BEING CLEAR ON THE PROPOSITION: WAS THIS REALLY ABOUT ANALYTICS?
At one time I had the good fortune to be working with some exceptionally bright and innovative people who had come up with a highly graphical analytic view of an organisation’s risk performance. This had been driven by general feedback in the market that risk systems were unexciting and tended to produce vast amounts of almost unintelligible data that only specialist IT support experts and IT savvy auditors would ever have a hope of understanding.
Clients – including some of the largest companies in the world – loved this and the team was snowed under producing, to my memory, at least 50 variants of this analytic to demonstrate to a client what insight they could get. However sales of this analytic were surprisingly poor, and the statistics later showed that only 2 clients ever paid for any aspect of this exceptionally well-received and award-winning solution.
I helped conduct a review and proposition workshop at the time, and what came out took a while for everyone to buy into. The key was defining the value proposition for this solution in reality, based on looking at things from the client’s view (always a good idea!). What we uncovered was that the issue exciting those who saw the analytic was actually more about understanding what risk management was about – in other words, being able to visualise the results of automating aspects of risk management. Sure, the reporting would be seen to be valuable, but the killer value was the visualisation.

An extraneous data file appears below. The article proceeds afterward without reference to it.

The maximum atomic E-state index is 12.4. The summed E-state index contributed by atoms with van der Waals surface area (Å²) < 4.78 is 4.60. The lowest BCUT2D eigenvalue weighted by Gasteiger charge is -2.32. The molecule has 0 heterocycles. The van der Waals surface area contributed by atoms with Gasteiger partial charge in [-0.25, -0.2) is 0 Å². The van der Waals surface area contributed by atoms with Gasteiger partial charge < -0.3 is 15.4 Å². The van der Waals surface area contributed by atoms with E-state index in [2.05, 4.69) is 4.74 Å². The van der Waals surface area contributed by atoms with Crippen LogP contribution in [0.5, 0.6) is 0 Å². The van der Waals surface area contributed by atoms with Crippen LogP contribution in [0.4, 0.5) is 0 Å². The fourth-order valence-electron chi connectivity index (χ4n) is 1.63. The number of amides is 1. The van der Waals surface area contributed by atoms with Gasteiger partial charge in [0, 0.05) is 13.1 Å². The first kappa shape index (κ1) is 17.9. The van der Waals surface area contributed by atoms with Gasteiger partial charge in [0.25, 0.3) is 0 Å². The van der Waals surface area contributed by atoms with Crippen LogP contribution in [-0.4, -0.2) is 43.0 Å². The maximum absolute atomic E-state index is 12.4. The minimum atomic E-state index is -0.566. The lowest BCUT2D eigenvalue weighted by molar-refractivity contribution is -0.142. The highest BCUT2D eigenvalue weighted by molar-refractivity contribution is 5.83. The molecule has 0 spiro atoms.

Once that became clear – and accepted – then things changed quickly. Instead of disappointment that a client had not signed up for an analytic solution or service, the focus moved to helping the client visualise the end state of a more valuable risk automation programme – which in fact generated far more revenue, wins, and margin than the proposition they thought they had!
This was an unusual example of how getting real clarity of the value proposition nearly always makes a huge difference.